When it comes to investment options, Wall Street can't pave the way to retirement better than an Indiana crop row.

Since 1990, Hoosier farmland has generated greater returns than stocks within the Standard & Poor's 500 index, according to Chris Hurt, Purdue University agricultural economist. In a stock market gyrating wildly as reports of accounting scandals rock corporate America, farmers and others who own farmland should feel vindicated, Hurt said.

"During the 1990s, many Indiana farmers lamented that their retirement funds were tied up in farmland, while their city cousins enjoyed years of stock returns exceeding 20 percent," he said. "But when we look at this with a little bit longer perspective -- and not just stopping in 1999 when the stock market looked like a glorious opportunity -- it turns out that farmland has done quite well in Indiana relative to other investments and, especially, the stock market."

Hurt compared a $1,000 investment in S&P 500 stocks in 1990 to an identical amount invested the same year in Indiana farmland. Returns covered the nearly 13-year period ending July 31, 2002. Stock earnings were based on annual returns and dividends; farmland earnings were based on annual returns plus land value appreciation, minus certain expenses. Income tax consequences were not subtracted from either set of numbers.

The S&P 500 is a broad-based index of common stocks. It is considered a benchmark for U.S. equity performance.

Hurt found that while average returns by annual percentage growth were slightly higher in the stock market, Indiana farmland came out ahead in total returns. The numerical improbability occurred because the S&P 500 experienced greater annual highs and lows during the period analyzed, while farmland values and returns inched up steadily each year.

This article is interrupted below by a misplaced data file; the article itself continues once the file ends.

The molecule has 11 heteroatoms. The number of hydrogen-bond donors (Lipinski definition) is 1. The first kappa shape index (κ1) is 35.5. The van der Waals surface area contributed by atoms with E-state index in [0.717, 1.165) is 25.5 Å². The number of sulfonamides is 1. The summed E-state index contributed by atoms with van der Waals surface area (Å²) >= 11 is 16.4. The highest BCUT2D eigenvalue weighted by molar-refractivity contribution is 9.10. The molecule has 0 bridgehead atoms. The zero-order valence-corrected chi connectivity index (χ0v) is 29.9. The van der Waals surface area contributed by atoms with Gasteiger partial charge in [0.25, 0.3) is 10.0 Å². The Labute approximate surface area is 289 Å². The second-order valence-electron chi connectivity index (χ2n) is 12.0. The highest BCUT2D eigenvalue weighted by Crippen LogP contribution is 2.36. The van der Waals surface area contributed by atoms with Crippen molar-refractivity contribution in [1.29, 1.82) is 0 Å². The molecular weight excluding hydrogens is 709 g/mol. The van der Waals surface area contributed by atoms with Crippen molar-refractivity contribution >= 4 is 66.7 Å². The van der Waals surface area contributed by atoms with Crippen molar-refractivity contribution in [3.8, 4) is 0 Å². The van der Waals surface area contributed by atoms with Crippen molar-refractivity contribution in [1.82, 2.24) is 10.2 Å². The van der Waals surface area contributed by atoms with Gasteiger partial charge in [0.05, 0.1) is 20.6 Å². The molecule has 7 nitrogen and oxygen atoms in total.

"Since 1990 the stock market has had a higher average annual return -- about 11.3 percent -- but Indiana farmland has had a return of 11 percent," Hurt said.

"What is really interesting is that $1,000 invested in the stock market in 1990 had grown to more than $5,000 by the end of 1999, where farmland and its returns had grown to only about $3,000. Since 1999, however, the stock market has fallen on hard times. Now what we're seeing is that $1,000 invested in farmland in 1990 has accumulated about $3,800 on a pre-tax basis, while the stock value now stands at about $3,300."

Land values have increased an average of 5.8 percent per year since 1990. Farming returns -- measured as the annual cash rent less real estate taxes, and a management fee -- has added 5.2 percent annually in the same period.

Hurt believes farmland might become a more attractive investment in the years ahead, particularly if the stock market continues to sputter.

"In the stock market there's a lot of uncertainty now. This includes confusion about potential fraud within companies, fraud within the accounting and uncertainty as to the true profits or losses when accounting is straightened out," he said. "That uncertainty has led to lower stock values and is causing some investors to look more seriously at 'tangible assets,' instead of something on paper, like stocks. What is 'tangible'? Things like real estate, farmland, precious metals, collectibles -- items people can feel."